A record number of perch are swimming in Lake Pepin and its riverine backwaters this winter to the delight of ice anglers from Minnesota and Wisconsin.
Fisheries biologists for the Minnesota Department of Natural Resources attribute the population surge to consecutive years of high water during the spawning season — a trend that also has pushed walleye counts in the basin to near-record highs.
"We've been expecting this for the past couple of years because of the good reproduction'' said Nick Schlesser, DNR large lake specialist based in Lake City.
He recently gave a presentation over Zoom to a Rochester area fishing club that showed how consecutive years of high water in Lake Pepin and the rest of Pool 4 have helped produce a series of strong year classes of walleye and perch. Pool 4 is the 35-mile stretch of the Mississippi River that flows between dams in Red Wing and Alma, Wis.
Schlesser said the size of perch in the fishery hasn't been much to brag about in past years. But DNR gillnets in the agency's annual October fish population survey caught an average of 3.5 perch in the range of 10 to 14 inches — better than normal.
"The perch are beautiful,'' said Kevin Stauffer, DNR's area fisheries supervisor in Lake City. "I don't know if you can find a better perch fishery right now.''
By far the most popular winter fishing locations for yellow perch are located on backwaters downstream and upstream of Pepin. In particular, fishing pressure has been tremendous south of Pepin on the Wisconsin side of Pool 4. Most access to that rugged areas is by foot or ATV. One particularly well-known spot is on the Wisconsin side across from Wabasha.
The DNR's Lake Pepin gillnet survey has been conducted annually since 1965, always during the first week of October. Twenty-four gillnets sized to catch a cross section of the lake's most popular game fish are set for 24-hour periods. All netting locations are within Lake Pepin proper, but the results reflect fish populations throughout Pool 4 because fish tagging studies show extensive movement.
In last year's survey, the average number of adult perch captured in the nets was 21.8, a whopping 53% improvement on the previous record set in 2011. Moreover, Schlesser said he's optimistic that the population will remain strong.
The record gillnet capture for walleyes in Lake Pepin came in 2002, when DNR collected an average of 11 per net. The same gillnets caught an average of 9.25 walleyes in 2020 — the second most in the 55-year history of the netting survey. Pepin also is home to a sizable sauger population and DNR's 2020 survey nets captured an average of about 30 sauger and walleye combined.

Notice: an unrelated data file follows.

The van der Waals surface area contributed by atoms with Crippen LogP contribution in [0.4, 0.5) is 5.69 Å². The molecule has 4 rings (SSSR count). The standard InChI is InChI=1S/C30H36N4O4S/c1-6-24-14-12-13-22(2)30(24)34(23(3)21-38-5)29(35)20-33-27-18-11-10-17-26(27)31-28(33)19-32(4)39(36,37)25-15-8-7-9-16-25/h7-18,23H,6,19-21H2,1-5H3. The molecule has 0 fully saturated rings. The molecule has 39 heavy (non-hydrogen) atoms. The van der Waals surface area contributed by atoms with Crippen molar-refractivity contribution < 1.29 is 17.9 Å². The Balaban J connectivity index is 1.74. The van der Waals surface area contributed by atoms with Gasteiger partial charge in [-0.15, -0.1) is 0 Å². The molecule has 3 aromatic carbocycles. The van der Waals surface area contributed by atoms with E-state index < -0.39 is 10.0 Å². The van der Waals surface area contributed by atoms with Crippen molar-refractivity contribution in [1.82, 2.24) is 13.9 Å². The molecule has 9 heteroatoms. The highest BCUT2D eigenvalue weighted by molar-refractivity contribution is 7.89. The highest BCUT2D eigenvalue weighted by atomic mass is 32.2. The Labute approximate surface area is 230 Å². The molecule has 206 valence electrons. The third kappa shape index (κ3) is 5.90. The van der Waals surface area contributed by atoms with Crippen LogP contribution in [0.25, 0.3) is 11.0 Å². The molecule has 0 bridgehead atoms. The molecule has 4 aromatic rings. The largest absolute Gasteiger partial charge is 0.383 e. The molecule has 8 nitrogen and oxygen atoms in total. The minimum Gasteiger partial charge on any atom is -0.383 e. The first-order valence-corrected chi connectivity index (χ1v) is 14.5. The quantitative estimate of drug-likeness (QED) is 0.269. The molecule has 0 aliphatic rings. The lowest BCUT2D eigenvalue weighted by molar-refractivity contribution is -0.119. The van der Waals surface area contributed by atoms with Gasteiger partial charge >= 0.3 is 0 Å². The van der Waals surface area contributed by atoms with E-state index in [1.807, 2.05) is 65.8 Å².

"Everything looks good"
Even before the October findings were released, the fisheries office in Lake City noticed a surge in fishing pressure during last year's open-water season. Besides a noticeable abundance of walleye, sauger, perch, smallmouth bass and northern pike, anglers benefited from the return of normal water levels and fair weather. In addition, fishing increased statewide because of the coronavirus pandemic.
"Just about everything looks good on Pepin right now,'' Stauffer said. "We finally had a year without summerlong flooding and fishing was really good.''
Schlesser said the previous five or six years of extensive flooding drove strong walleye and perch production because it submerged a ton of terrestrial vegetation. Perch, for instance, hang their eggs on the inundated plants like garland. Their most pronounced spawning areas are downstream of Pepin in backwaters in the Wabasha area.
For walleyes, much of their identified spawning habitat lies upstream of the lake in areas of flooded vegetation around backwater channel banks and islands. Much of that habitat is close to Red Wing, Schlesser said
He said it's historically odd for Pepin to be swamped with water for so long. As a result, the fishery produced five strong years of walleye classes between 2013 and 2019. Last year's walleye hatch also could produce a strong class.
Pepin is unique in Minnesota because of its high nutrient load. Pepin walleyes grow fast because of an abundance of forage. They prey primarily on calorie-rich gizzard shad while also feeding on perch and a host of minnow species. By the end of three summers, a baby walleye can grow to 18 inches in length.
"To be honest, I'm surprised you can find a fish that's hungry out there,'' Schlesser said.
Pepin's combined bag limit for walleye and sauger is four, but all keepers must be a minimum of 15 inches and only one can exceed 20 inches. By August of last year, many Pepin walleyes born in 2018 were big enough to keep. Under special regulations, walleye fishing never closes on Pepin and the remainder of the Mississippi that borders Wisconsin.
Stauffer said he is looking forward to 2022 when the DNR is scheduled to conduct its next season of angler surveys. The so-called creel surveys will help quantify fishing pressure and catch rates for game fish. The last creels on Pepin were conducted in 2019, a year of poor fishing conditions because of high water.
Tony Kennedy • 612-673-4213